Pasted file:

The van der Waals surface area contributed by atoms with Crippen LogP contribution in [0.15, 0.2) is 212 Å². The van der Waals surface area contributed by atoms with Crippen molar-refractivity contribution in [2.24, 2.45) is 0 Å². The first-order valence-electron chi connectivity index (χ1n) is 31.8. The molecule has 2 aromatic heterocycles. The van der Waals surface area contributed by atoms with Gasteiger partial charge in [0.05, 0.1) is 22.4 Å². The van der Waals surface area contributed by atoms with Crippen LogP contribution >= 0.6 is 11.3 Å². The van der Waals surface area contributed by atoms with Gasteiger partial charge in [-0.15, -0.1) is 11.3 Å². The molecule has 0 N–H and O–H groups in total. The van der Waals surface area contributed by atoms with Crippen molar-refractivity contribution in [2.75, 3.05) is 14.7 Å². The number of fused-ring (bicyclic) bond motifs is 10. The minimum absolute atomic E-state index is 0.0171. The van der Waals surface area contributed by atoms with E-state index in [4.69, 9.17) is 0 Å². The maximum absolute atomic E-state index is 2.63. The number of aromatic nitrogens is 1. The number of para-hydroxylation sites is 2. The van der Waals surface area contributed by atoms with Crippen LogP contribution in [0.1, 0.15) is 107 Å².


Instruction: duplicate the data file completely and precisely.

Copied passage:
The van der Waals surface area contributed by atoms with Crippen LogP contribution in [0.15, 0.2) is 212 Å². The van der Waals surface area contributed by atoms with Crippen molar-refractivity contribution in [2.24, 2.45) is 0 Å². The first-order valence-electron chi connectivity index (χ1n) is 31.8. The molecule has 2 aromatic heterocycles. The van der Waals surface area contributed by atoms with Gasteiger partial charge in [0.05, 0.1) is 22.4 Å². The van der Waals surface area contributed by atoms with Crippen LogP contribution >= 0.6 is 11.3 Å². The van der Waals surface area contributed by atoms with Gasteiger partial charge in [-0.15, -0.1) is 11.3 Å². The molecule has 0 N–H and O–H groups in total. The van der Waals surface area contributed by atoms with Crippen molar-refractivity contribution in [2.75, 3.05) is 14.7 Å². The number of fused-ring (bicyclic) bond motifs is 10. The minimum absolute atomic E-state index is 0.0171. The van der Waals surface area contributed by atoms with E-state index in [4.69, 9.17) is 0 Å². The maximum absolute atomic E-state index is 2.63. The number of aromatic nitrogens is 1. The number of para-hydroxylation sites is 2. The van der Waals surface area contributed by atoms with Crippen LogP contribution in [0.1, 0.15) is 107 Å².